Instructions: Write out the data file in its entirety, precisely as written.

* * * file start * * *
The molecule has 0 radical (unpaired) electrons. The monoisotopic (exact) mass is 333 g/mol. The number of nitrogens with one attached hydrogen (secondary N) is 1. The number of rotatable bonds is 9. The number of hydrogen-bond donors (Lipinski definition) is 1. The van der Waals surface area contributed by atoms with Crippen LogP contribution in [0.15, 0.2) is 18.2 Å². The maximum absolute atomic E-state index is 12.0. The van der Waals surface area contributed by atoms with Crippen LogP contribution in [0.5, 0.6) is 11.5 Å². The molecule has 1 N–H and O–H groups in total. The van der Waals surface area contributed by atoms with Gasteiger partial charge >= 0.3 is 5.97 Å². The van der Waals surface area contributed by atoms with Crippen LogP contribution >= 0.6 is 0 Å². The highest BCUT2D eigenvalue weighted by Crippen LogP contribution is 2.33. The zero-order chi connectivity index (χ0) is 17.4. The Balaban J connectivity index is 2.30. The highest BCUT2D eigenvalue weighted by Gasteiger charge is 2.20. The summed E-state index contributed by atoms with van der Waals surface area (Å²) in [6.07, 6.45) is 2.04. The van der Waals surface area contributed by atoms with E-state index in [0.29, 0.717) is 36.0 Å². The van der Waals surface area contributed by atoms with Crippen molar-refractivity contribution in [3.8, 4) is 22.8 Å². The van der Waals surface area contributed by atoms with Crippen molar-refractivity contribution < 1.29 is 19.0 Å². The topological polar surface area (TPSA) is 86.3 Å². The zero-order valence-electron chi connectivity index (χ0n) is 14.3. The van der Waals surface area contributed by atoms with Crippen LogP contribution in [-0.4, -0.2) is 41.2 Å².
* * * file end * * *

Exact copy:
The molecule has 0 radical (unpaired) electrons. The monoisotopic (exact) mass is 333 g/mol. The number of nitrogens with one attached hydrogen (secondary N) is 1. The number of rotatable bonds is 9. The number of hydrogen-bond donors (Lipinski definition) is 1. The van der Waals surface area contributed by atoms with Crippen LogP contribution in [0.15, 0.2) is 18.2 Å². The maximum absolute atomic E-state index is 12.0. The van der Waals surface area contributed by atoms with Crippen LogP contribution in [0.5, 0.6) is 11.5 Å². The molecule has 1 N–H and O–H groups in total. The van der Waals surface area contributed by atoms with Gasteiger partial charge >= 0.3 is 5.97 Å². The van der Waals surface area contributed by atoms with Crippen LogP contribution >= 0.6 is 0 Å². The highest BCUT2D eigenvalue weighted by Crippen LogP contribution is 2.33. The zero-order chi connectivity index (χ0) is 17.4. The Balaban J connectivity index is 2.30. The highest BCUT2D eigenvalue weighted by Gasteiger charge is 2.20. The summed E-state index contributed by atoms with van der Waals surface area (Å²) in [6.07, 6.45) is 2.04. The van der Waals surface area contributed by atoms with E-state index in [0.29, 0.717) is 36.0 Å². The van der Waals surface area contributed by atoms with Crippen molar-refractivity contribution in [3.8, 4) is 22.8 Å². The van der Waals surface area contributed by atoms with Crippen molar-refractivity contribution < 1.29 is 19.0 Å². The topological polar surface area (TPSA) is 86.3 Å². The zero-order valence-electron chi connectivity index (χ0n) is 14.3. The van der Waals surface area contributed by atoms with Crippen LogP contribution in [-0.4, -0.2) is 41.2 Å².